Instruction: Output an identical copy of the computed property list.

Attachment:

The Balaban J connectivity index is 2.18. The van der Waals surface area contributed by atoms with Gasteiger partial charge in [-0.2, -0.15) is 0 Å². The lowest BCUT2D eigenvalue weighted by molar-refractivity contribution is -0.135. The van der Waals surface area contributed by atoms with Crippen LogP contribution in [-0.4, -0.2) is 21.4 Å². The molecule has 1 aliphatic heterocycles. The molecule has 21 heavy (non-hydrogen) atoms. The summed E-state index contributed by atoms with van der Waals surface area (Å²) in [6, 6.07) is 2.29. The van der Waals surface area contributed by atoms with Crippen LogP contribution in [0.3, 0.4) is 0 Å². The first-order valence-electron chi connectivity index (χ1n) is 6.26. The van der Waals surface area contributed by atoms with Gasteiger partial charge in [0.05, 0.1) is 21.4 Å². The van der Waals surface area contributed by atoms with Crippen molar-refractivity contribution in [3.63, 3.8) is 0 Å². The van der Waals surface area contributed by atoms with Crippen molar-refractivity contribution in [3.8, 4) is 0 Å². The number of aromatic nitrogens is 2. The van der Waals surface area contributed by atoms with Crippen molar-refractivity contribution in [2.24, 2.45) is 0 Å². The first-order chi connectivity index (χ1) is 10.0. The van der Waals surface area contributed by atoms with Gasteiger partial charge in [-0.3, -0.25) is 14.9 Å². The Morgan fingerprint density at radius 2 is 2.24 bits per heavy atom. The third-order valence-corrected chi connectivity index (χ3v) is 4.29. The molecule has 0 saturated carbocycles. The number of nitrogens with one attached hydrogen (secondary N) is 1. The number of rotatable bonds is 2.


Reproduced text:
The Balaban J connectivity index is 2.18. The van der Waals surface area contributed by atoms with Gasteiger partial charge in [-0.2, -0.15) is 0 Å². The lowest BCUT2D eigenvalue weighted by molar-refractivity contribution is -0.135. The van der Waals surface area contributed by atoms with Crippen LogP contribution in [-0.4, -0.2) is 21.4 Å². The molecule has 1 aliphatic heterocycles. The molecule has 21 heavy (non-hydrogen) atoms. The summed E-state index contributed by atoms with van der Waals surface area (Å²) in [6, 6.07) is 2.29. The van der Waals surface area contributed by atoms with Crippen LogP contribution in [0.3, 0.4) is 0 Å². The first-order valence-electron chi connectivity index (χ1n) is 6.26. The van der Waals surface area contributed by atoms with Gasteiger partial charge in [0.05, 0.1) is 21.4 Å². The van der Waals surface area contributed by atoms with Crippen molar-refractivity contribution in [3.63, 3.8) is 0 Å². The van der Waals surface area contributed by atoms with Crippen molar-refractivity contribution in [3.8, 4) is 0 Å². The number of aromatic nitrogens is 2. The van der Waals surface area contributed by atoms with Crippen molar-refractivity contribution in [2.24, 2.45) is 0 Å². The first-order chi connectivity index (χ1) is 10.0. The van der Waals surface area contributed by atoms with Gasteiger partial charge in [-0.3, -0.25) is 14.9 Å². The Morgan fingerprint density at radius 2 is 2.24 bits per heavy atom. The third-order valence-corrected chi connectivity index (χ3v) is 4.29. The molecule has 0 saturated carbocycles. The number of nitrogens with one attached hydrogen (secondary N) is 1. The number of rotatable bonds is 2.